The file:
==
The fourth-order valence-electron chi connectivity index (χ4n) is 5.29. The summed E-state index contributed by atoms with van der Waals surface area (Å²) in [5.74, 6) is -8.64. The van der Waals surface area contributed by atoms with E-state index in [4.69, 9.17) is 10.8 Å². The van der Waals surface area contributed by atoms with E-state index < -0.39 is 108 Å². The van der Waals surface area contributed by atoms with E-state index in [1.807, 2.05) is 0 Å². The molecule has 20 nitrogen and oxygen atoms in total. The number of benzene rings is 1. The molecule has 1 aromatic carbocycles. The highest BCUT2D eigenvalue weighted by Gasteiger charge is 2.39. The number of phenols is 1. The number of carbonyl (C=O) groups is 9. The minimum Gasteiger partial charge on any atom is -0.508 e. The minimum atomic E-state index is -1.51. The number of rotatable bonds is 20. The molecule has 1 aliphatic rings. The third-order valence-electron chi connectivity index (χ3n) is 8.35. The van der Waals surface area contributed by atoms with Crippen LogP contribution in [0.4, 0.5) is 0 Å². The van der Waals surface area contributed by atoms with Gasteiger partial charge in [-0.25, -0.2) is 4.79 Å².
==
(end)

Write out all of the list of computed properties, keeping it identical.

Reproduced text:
The fourth-order valence-electron chi connectivity index (χ4n) is 5.29. The summed E-state index contributed by atoms with van der Waals surface area (Å²) in [5.74, 6) is -8.64. The van der Waals surface area contributed by atoms with E-state index in [4.69, 9.17) is 10.8 Å². The van der Waals surface area contributed by atoms with E-state index < -0.39 is 108 Å². The van der Waals surface area contributed by atoms with E-state index in [1.807, 2.05) is 0 Å². The molecule has 20 nitrogen and oxygen atoms in total. The number of benzene rings is 1. The molecule has 1 aromatic carbocycles. The highest BCUT2D eigenvalue weighted by Gasteiger charge is 2.39. The number of phenols is 1. The number of carbonyl (C=O) groups is 9. The minimum Gasteiger partial charge on any atom is -0.508 e. The minimum atomic E-state index is -1.51. The number of rotatable bonds is 20. The molecule has 1 aliphatic rings. The third-order valence-electron chi connectivity index (χ3n) is 8.35. The van der Waals surface area contributed by atoms with Crippen LogP contribution in [0.4, 0.5) is 0 Å². The van der Waals surface area contributed by atoms with Gasteiger partial charge in [-0.25, -0.2) is 4.79 Å².